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Re: [Czechlist] TERM: diluted shares

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  • JPKIRCHNER@aol.com
    ... There s a great dictionary online that I ve just found: http://www.small-business-dictionary.org/ I think you can find something out from their definition
    Message 1 of 6 , Apr 30, 2003
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      In a message dated 4/30/03 9:01:28 AM, mjanda@... writes:


      > Yes, Jamie, that's what I understand. Diluted s.= all shares issued. But are
      > basic shares the same as common shares ???
      >
      > Probably they are not, as google returns multiple hits of "Basic common
      > shares"
      >
      There's a great dictionary online that I've just found:

      http://www.small-business-dictionary.org/

      I think you can find something out from their definition of diluted earnings:

      "DILUTED EARNINGS
      A situation whereby additional shares of stock were sold to other investors
      causing the earnings to be spread over a broader base. Thus fewer earnings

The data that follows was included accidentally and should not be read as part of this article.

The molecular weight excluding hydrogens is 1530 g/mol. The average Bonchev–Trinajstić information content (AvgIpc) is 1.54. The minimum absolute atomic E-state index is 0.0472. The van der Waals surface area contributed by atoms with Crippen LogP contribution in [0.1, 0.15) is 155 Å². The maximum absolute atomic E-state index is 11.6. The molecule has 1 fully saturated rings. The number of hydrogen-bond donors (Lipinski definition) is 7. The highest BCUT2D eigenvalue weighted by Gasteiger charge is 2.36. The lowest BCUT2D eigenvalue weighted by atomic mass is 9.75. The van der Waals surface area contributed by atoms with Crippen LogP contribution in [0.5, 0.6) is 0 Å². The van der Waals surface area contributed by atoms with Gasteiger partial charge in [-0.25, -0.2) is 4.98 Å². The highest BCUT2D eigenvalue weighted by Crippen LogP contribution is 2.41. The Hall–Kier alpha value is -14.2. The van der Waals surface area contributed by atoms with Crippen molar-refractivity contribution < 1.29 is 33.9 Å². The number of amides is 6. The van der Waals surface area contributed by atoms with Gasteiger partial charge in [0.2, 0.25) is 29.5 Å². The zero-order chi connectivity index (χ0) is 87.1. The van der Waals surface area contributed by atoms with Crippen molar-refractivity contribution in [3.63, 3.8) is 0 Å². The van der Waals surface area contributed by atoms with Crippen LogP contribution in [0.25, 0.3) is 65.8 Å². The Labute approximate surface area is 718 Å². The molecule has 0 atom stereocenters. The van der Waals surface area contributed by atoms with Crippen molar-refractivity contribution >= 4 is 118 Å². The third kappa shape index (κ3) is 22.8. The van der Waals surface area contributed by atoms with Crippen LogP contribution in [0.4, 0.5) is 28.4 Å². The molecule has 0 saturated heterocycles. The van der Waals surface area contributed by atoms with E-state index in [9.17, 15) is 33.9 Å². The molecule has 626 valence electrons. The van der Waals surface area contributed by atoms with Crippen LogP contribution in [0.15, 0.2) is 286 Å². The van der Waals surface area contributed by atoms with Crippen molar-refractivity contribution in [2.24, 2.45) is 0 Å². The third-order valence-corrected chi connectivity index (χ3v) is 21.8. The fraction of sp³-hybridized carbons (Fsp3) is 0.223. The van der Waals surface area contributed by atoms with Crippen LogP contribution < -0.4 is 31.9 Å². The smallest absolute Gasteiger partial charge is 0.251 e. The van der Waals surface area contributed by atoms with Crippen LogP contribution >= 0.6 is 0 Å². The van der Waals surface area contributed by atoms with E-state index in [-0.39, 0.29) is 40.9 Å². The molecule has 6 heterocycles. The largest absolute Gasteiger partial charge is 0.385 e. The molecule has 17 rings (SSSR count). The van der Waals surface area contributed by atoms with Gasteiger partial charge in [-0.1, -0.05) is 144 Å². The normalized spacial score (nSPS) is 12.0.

are available for each share unless earnings grow proportionately more than
      the number of new shares issued."

      And here is something from the Oxford Dictionary of Finance:

      "DILUTION OF EQUITY
      An increase in the number of ordinary shares in a company without a
      corresponding increase in its assets or profitability. The result is a fall
      in the value of the shares as a result of this dilution."

      My understanding is that "diluted shares" are what you've got when a company
      has issued additional shares without, as the dictionary says, increasing its
      assets or profitability. Let's say a company had a million shares
      outstanding, and you owned 100, on which you got a dividend of 0.06. Then
      the company issues another million shares, and they spread the dividend over
      the new total of 2 million shares. Your shares have been diluted (remember
      that diluted literally means "watered down"), and now you're only getting a
      dividend of 0.03. This decrease in dividend yield will wind up lowering the
      value of your shares.

      Jamie


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